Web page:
Everything revolves around food and/or drink. Chatting over coffee in the morning, grabbing food to eat on the go, experimenting with tastes now that B is weaning, making lunches for Alfie, having a constant supply of snacks on hand for Alfie, browsing in Deli's writing about food, talking about food, planning and shopping for the week...it goes on and on. I love it. I adore cooking, it warms the soul. Convinced I was a big Italian Nonna in a previous life, I am content when I feed people. Not in a creepy Channel Four kind of way...but in a nurturing and loving way. I thought I could cut and paste recipes in here either of things that we eat during the week or recipes I just fancy but on Googling a few recipes it seems that the act of passing on recipes or presenting them to people has a whole politic of its own. The bookshops are saturated with cook books. I can remember a time (adjusts housecoat and comfy slippers) when a serious cook only needed a copy of Elizabeth David's books, a copy of Larousse Gastronomic and one of the Leith's cookbooks as her arsenal. Now every Tom, Dick and Jamie bring out a cook book on the back of a TV programme and as much as I love reading and watching things about food, of late I have been avoiding these like the plaque. I am fed up of being told what to eat, how to eat it and I think I would punch Gordon Ramsay in face if I ever met him on the street just for being an arsehole and generally offensive to my eyes.
This all started when I Googlised a recipe for Dan Dan Mian, a dish that we had in the week. I don't need the recipe as I make it using some kind of noodle making reflex that jerks various ingredients and spices and bungs it in a bowl at the end. I came across a cyber slanging match involving Jamie Oliver and some new book he's hawking regarding his travels across America. I thought to myself, well if a turkey twizzler makes him go pale, how would he survive in the South of America? So back to the argument...JO had apparently made and published a version of Dan Dan Mian on telly/in this book that ignored the tenants of good Dan Dan Mian etiquette. All of a sudden JO was no longer a sainted chef and several irate Chinese people wrote things that really shouldn't be repeated on this site. So should I beware of posting a recipe, could I be opening myself up to a torrent of abuse if I leave out an egg or fry my onions too long?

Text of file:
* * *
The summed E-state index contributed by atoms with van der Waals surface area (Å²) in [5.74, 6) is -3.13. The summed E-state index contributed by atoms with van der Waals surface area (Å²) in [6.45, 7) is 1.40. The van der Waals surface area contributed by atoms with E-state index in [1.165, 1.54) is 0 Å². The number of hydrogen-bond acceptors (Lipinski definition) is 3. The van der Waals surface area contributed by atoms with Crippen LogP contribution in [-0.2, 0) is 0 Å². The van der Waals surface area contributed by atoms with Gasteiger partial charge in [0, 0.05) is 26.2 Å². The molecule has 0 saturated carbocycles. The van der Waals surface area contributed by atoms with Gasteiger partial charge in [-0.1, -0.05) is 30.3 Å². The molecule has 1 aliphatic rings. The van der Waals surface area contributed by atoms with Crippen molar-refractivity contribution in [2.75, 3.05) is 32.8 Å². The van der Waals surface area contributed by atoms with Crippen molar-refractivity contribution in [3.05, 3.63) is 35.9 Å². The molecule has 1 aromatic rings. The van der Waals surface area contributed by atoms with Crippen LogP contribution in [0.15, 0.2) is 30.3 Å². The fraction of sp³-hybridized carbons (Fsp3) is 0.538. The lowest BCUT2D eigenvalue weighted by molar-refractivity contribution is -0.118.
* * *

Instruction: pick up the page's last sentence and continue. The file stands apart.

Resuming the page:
Not that I'm bothered but it does raise the point of posting recipes and how I want them to be received. The recipes that I post here, I have tried myself and probably changed. I try to present them in a do-able manner and aim to give hints and tips about the recipe probably geared towards busy people like myself or occasionally I tend to go the other way begging you to make your own stock because sticking a Knorr stock cube in would just make it taste shit (I also suspect that MPW is a big fat liar or his food tastes shitty, oh and P.S he is now the face of Bernard Matthews!). If you have any recipe secrets you wish to no longer be kept secret regarding a dish that I've posted or hints and tips on ingredients, such as sourcing or shortcuts by all means comment away.
Now to that controversial dish...
Dan Dan Mian.